The Life We Choose – Episode 79


Rachel nodded.

“And lanterns,” she added before taking Abie’s hand and rushing and tumbling down the hill towards Langrigg.

Sarah didn’t dare move lest the ground would give way beneath her feet. Instead, she knelt down as near the hole as she dared go, shouting encouragement every few minutes until her voice cracked with the strain. There were no answering shouts and she said a silent prayer that the rescuers would come soon.

She had lost track of time when she saw them come up the hill, their lanterns like a straggling line of glow-worms in the gathering darkness. Their guide was Abie, who sat aloft Daniel’s shoulders.

As they reached her, she saw that they were carrying ropes, ladders, pickaxes and makeshift stretchers. She was lifted to her feet, set down on one of them and covered with blankets, Abie beside her, as the men set about their task, shouting encouragement to the men trapped below as they did so.

“It’s a mine shaft from the old workings, sealed off on the drawings, but it’s collapsed in on itself. Wet weather, likely.” Daniel paused for a moment to make sure that Sarah was comfortable, and gave her a hurried explanation.

Once everything was in place, there was a pause, then the colonel shouted into the silence.

“We need a small man to go down on a rope and see how the land lies before we can start getting these fellows out. Injured or not, they’ll need help.”

Two men volunteered, but were too big and burly for the task. Then a small figure in working clothes, his miner’s lamp shining in the darkness, pushed to the front of the throng.

“Ah’ll dae it,” Tricky Binnie announced.

There was a murmur of disbelief.

“Am Ah wee enough?” Tricky cut through the murmurs of the doubters to address the colonel.

“You’ll do, Binnie,” was the answer and Tricky gave one last instruction to the men holding the rope on which he’d swing away into darkness.

“Watch whit ye’re daein’,” he said, before disappearing downwards. A silence fell as his first signal was awaited – two tugs for a rope cradle to be lowered.

After what seemed an eternity, the signal came and, one by one, the men were brought to the surface, unrecognisable, eyes appearing luminous in blackened faces, working clothes clinging to them, soaked and tattered.

“Faither!” Abie Makin broke away from Sarah’s restraining arm and threw himself at a figure on a stretcher. There was a sudden respectful silence as a father’s arm was thrown protectively round his son and gripped him fast.

Warmed and caught up in the elation of the rescuers, Sarah threw off her cocoon of blankets and joined Daniel as Tricky was hoisted to the surface to the sound of cheering. He tried to take a bow, promptly collapsed on the grass and had to be carried home in a tarpaulin by the men who followed the line of stretchers, already halfway down the hill.

Daniel folded Sarah into an embrace.

“My brave Sarah,” he murmured. “There will be happy hearts tonight because of you.”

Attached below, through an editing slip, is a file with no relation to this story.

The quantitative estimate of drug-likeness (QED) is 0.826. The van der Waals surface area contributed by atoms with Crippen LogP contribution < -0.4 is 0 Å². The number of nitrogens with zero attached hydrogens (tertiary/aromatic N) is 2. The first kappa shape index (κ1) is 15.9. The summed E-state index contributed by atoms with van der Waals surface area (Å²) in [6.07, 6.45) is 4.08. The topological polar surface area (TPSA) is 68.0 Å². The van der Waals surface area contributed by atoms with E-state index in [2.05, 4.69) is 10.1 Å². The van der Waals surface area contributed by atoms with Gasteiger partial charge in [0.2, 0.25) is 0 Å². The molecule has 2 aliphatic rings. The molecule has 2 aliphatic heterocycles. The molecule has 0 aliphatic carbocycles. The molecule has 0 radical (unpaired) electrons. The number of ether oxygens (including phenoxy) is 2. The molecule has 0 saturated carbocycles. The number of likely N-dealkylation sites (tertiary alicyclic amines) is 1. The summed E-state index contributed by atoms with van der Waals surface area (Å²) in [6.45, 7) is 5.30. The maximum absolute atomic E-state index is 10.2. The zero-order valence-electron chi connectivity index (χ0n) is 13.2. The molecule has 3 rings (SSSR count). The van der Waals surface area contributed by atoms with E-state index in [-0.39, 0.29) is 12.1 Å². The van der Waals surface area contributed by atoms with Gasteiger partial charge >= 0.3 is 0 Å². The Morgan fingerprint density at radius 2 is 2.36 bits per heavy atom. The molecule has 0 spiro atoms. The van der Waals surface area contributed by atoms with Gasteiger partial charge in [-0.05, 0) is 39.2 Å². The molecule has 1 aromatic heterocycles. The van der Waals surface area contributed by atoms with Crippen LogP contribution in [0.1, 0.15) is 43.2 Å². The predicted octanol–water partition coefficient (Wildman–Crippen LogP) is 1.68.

She laughed and shook her head.

“No, because of Abie Makin and his wandering ways,” was her answer.

Soaked to the skin and numb from exhaustion, she refused all offers of help and later had no memory of making her way back to Langrigg with Daniel. Nor had she any memory of being set down amid the comfort of soft pillows and counterpane, of Mary Ellen and Daniel’s voices whispering around her, mingled in concern. Exhausted, she slept a deep, dreamless sleep.

* * * *

By the time Sarah awoke, a new day was halfway gone and she was suddenly aware of the silence outside. For a while she lay awake, wondering at it. When at last she joined Daniel in the kitchen, where the fire was lit and a kettle was singing on the hob, she asked him about it.

“It’s Langrigg’s way of healing,” he said after a while. “They’ve closed their doors on the world and set about healing their wounds. The menfolk face danger every day of their lives and after this they’ll have to get up and face it again. And for the six that were rescued last night, and the lads that were injured in that first fall, it’ll be that bit harder. The womenfolk, the wee bits o’ children, all of them are injured in a way. They’ll remember all that’s happened for the rest of their lives, but it’s behind closed doors that the healing will start.”

He stared into the fire. Then he turned and took Sarah in his arms. After a moment or two, he held her away from him and smiled.

“And they’ll never forget what you did last night.”

Outside, there was the sudden rattle of a cart.

“That’ll be Sandy.” Daniel jumped to his feet. “He was here this morning. He wants to collect the first of the heavy stuff.”

As Sarah stared at her husband in disbelief, Daniel laughed.

“It’s Jess’s doing. She sees no point in delaying, and she’s afraid that you might change your mind.”

And so, as Langrigg slumbered on around them, Daniel and Sarah helped load the cart, taking the next step in the journey life held in store for them.

Alan Spink

Alan is a member of the “Friend” Fiction Team. He enjoys working closely with writers and being part of the creative process which sees storytelling ideas come to fruition. A keen reader, he also writes fiction and enjoys watching football and movies in his spare time. His one aspiring tip to new writers is to “write from your imagination”.